Introduction Ephesians 5:21-33 addresses the roles of the husband and the wife in light of the

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Ephesians 5:21-33 addresses the roles of the husband and the wife in light of the position each holds as a result of being in Christ. The passage is located in the latter half of the book of Ephesians, which is developed primarily around the “walk” passages. Chapter 4-6 are the direct application of chapters 1-3. The commands to husbands and wives are found in the last exhortation to walk carefully. The focus of the exhortation to “walk carefully” is a variety of relationships: husband/wife, children/parents, with a focus on fathers, and slaves/masters. This passage teaches how redemption and the sanctification process is to affect these relationships, including the marriage relationship between a man a woman. In other words,
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The important question that this section will try to answer is how this call for submission to one another relates to the specific instructions to wives.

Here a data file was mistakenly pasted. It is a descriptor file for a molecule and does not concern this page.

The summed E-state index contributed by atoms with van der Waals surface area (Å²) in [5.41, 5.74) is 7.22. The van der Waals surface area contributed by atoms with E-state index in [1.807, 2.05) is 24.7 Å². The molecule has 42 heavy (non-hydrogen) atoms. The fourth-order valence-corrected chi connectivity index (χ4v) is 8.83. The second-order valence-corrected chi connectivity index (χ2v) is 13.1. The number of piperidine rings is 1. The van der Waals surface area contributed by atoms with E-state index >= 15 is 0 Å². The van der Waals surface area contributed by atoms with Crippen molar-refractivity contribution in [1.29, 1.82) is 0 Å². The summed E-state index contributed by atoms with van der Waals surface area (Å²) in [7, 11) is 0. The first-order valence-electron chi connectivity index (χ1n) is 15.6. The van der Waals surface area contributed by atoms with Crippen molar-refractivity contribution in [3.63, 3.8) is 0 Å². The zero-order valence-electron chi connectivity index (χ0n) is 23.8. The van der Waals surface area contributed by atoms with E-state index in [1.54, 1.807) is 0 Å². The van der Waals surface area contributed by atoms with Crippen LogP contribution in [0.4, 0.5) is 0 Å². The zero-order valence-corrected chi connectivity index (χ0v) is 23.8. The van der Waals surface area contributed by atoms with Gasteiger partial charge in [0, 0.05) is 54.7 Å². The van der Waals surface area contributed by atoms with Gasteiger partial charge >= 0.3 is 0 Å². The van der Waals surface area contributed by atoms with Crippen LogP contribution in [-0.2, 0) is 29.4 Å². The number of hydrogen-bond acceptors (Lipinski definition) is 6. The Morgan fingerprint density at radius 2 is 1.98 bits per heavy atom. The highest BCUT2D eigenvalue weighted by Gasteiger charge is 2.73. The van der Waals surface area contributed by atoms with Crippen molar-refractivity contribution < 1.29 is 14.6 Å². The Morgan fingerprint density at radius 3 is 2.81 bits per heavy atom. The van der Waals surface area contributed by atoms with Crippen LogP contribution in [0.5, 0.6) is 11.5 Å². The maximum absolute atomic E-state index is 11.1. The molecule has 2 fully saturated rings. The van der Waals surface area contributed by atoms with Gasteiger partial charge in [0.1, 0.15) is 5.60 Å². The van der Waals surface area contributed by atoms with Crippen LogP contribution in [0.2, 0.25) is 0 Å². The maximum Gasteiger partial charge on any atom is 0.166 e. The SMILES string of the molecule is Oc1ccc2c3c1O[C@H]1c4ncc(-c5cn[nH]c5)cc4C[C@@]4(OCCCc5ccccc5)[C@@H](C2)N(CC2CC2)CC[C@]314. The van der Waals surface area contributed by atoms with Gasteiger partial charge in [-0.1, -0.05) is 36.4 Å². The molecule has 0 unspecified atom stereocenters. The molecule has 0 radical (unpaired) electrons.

In seeking to understand this question most egalitarians place a lot of weight on the fact that in verse 22 there is no verb in the Greek text. While these manuscripts that lack the verb “submit” are important there are other important manuscripts that do in fact include the verb. As a result, the verb the verb to submit in verse 20 is understood to carry over into verse 21 or is repeated. Verse 21 should then be considered as a transitional statement. Verse 21 is transitional in that it states a general and comprehensive principle before Paul moves to the specific roles of husbands and wives, parents and children, and masters and slaves, so that the specific is considered in the light of the general. This understanding of the role of verse 21 is in line with the contextual understanding found elsewhere in Paul and Peter where a similar exhortation is given. One example of this is seen in 1 Peter 5:5. Here Peter urges “all of you” to be humble toward one another immediately after exhorting the younger ones to be subject to their elders. Just as Peter expresses both ideas in one verse, so also Paul expresses the general note of mutual submission in
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